Hardware Reviews

Auralic Altair


A few months ago I spent some time with the Auralic Aries Mini, a streaming bridge that connects a music server to a DAC and provides a control interface in the form of a very attractive iOS App. That product is the least expensive in Auralic’s catalogue, further up the chain is the Altair that combines streaming capabilities with an onboard DAC and digital preamplifier. All you need to add to it is a hard drive on the network, amp and speakers (or even active speakers) and you have a streaming system.

The Altair comes in an attractive aluminium case that’s very plain on the front and amply equipped with connections on the rear, inputs include USB, coax, Toslink optical and AES/EBU and outputs are available on single ended RCA or balanced XLR connectors. There is naturally a LAN port for your Ethernet cable but also a USB for hard drives and a DAC output on USB ostensibly for headphone amps. The Altair has a headphone output on the front but those looking for maximum thrill power with their on-ear speakers can improve on this with a dedicated converter/amp.


altair back


Auralic’s Lightning control App is one of the nicest in the business but the option exists to use the Altair as a Roon endpoint, which gives even better insight into your music collection and integrates seamlessly with the Tidal streaming service. I find that Lightning looks great however, I hooked the Altair up to the direct Ethernet connection on a Melco N1Z server, registered myself with Auralic (which is a bit of a chore for a streamer) and once the App had scanned my music library I was able to access it with ease, see artwork and choose from either artist, album, genre etc or via the Melco’s directory which is useful for accessing specific, non album track collections. The App is nice with its white background and large artwork but if you get in deep it can take a while to get back to the ‘home’ page where different categories or sources can be accessed. So if you have drilled down to a specific album and its tracks but decide to look on Tidal or Qobuz, both are supported, you have to scroll back to do so. There may be a shortcut for this but I didn’t spot it. Instead I ended up on voyages into the unknown with the aforementioned streaming services, Qobuz in particular can be quite absorbing and while sound quality doesn’t match your personal library it’s easily good enough to enjoy.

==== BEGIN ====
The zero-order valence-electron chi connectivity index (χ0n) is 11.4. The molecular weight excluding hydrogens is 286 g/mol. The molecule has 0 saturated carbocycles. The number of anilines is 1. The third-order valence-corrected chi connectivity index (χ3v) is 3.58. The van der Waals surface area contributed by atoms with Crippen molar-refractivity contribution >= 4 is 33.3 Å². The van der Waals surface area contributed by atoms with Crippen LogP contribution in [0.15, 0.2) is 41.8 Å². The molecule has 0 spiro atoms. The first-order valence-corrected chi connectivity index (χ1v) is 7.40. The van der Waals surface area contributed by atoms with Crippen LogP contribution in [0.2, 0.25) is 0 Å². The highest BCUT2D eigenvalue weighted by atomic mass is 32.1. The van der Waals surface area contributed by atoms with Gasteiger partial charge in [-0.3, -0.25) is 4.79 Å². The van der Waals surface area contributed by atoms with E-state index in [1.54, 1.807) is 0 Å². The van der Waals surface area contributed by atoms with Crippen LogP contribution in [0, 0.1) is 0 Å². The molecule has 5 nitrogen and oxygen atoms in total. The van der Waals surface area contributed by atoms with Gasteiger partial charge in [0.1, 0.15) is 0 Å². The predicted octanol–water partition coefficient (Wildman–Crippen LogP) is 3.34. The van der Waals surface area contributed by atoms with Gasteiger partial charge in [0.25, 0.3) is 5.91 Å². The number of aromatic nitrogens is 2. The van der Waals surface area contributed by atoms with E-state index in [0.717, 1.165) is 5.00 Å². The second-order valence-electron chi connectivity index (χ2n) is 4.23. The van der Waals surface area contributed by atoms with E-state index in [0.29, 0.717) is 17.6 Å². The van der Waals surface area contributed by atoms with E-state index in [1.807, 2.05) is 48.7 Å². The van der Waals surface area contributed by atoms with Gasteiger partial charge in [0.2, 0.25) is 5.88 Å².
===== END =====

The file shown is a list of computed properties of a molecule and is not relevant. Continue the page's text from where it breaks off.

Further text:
Setting up the Altair is straightforward with a cable connection and only slightly more convoluted using wi-fi, the need to select the network and put in a password being the main difference. The presence of two wireless antennae allows high res files up to 24/192 to be streamed while the USB and Ethernet connections are good for up to 32/384 and DSD256. The Aries can also receive Bluetooth and AirPlay signals from your portable devices, making it a pretty universal digital hub. The only limitation is that the Lightning App is only available for Apple devices, the best workaround for Android is to use Bubble UPnP.

The Aries is a pretty relaxed and fluent sounding device almost regardless of how it’s used. I got best results with the network connection but USB is very competent too. As is usually the case the Ethernet provided a more musically engaging result. Here Amandine Beyer’s fabulous solo violin (JS Bach Sonatas & Partitas BWV 1001 – 1006, Zig-Zag Territoires) is all about musical flow and melody rather than specifically defining the reverberant character of the venue. There is plenty of detail and focus but the emphasis is where it counts, on the music.


Auralic Altair moody